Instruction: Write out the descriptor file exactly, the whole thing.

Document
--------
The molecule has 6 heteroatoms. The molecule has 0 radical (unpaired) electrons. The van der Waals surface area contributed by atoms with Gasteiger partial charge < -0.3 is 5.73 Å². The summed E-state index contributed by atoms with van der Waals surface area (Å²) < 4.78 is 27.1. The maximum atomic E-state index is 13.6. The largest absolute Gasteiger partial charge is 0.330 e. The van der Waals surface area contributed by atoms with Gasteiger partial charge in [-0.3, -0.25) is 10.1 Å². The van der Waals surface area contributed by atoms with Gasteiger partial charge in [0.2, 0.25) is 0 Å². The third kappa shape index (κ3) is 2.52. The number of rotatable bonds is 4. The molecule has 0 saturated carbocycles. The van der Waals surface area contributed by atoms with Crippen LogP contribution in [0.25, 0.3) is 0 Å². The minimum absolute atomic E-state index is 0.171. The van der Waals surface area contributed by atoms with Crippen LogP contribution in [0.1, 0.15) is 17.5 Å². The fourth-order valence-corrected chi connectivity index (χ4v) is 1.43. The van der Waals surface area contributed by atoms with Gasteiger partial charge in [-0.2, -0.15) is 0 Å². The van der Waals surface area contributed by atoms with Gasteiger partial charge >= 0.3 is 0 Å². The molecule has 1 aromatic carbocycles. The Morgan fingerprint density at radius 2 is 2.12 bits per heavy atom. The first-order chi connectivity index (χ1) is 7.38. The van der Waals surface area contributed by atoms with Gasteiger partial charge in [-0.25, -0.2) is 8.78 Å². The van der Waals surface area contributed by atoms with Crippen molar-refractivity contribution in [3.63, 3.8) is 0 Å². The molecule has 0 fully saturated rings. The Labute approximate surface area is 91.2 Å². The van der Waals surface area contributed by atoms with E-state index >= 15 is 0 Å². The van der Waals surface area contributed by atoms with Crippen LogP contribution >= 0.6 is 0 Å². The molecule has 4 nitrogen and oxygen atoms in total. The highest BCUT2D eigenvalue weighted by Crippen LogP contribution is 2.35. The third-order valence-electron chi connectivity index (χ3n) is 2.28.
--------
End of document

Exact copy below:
The molecule has 6 heteroatoms. The molecule has 0 radical (unpaired) electrons. The van der Waals surface area contributed by atoms with Gasteiger partial charge < -0.3 is 5.73 Å². The summed E-state index contributed by atoms with van der Waals surface area (Å²) < 4.78 is 27.1. The maximum atomic E-state index is 13.6. The largest absolute Gasteiger partial charge is 0.330 e. The van der Waals surface area contributed by atoms with Gasteiger partial charge in [-0.3, -0.25) is 10.1 Å². The van der Waals surface area contributed by atoms with Gasteiger partial charge in [0.2, 0.25) is 0 Å². The third kappa shape index (κ3) is 2.52. The number of rotatable bonds is 4. The molecule has 0 saturated carbocycles. The van der Waals surface area contributed by atoms with Crippen LogP contribution in [0.25, 0.3) is 0 Å². The minimum absolute atomic E-state index is 0.171. The van der Waals surface area contributed by atoms with Crippen LogP contribution in [0.1, 0.15) is 17.5 Å². The fourth-order valence-corrected chi connectivity index (χ4v) is 1.43. The van der Waals surface area contributed by atoms with Gasteiger partial charge in [-0.2, -0.15) is 0 Å². The van der Waals surface area contributed by atoms with Gasteiger partial charge >= 0.3 is 0 Å². The molecule has 1 aromatic carbocycles. The Morgan fingerprint density at radius 2 is 2.12 bits per heavy atom. The first-order chi connectivity index (χ1) is 7.38. The van der Waals surface area contributed by atoms with Gasteiger partial charge in [-0.25, -0.2) is 8.78 Å². The van der Waals surface area contributed by atoms with Crippen molar-refractivity contribution in [3.63, 3.8) is 0 Å². The molecule has 0 fully saturated rings. The Labute approximate surface area is 91.2 Å². The van der Waals surface area contributed by atoms with E-state index >= 15 is 0 Å². The van der Waals surface area contributed by atoms with Crippen LogP contribution >= 0.6 is 0 Å². The molecule has 4 nitrogen and oxygen atoms in total. The highest BCUT2D eigenvalue weighted by Crippen LogP contribution is 2.35. The third-order valence-electron chi connectivity index (χ3n) is 2.28.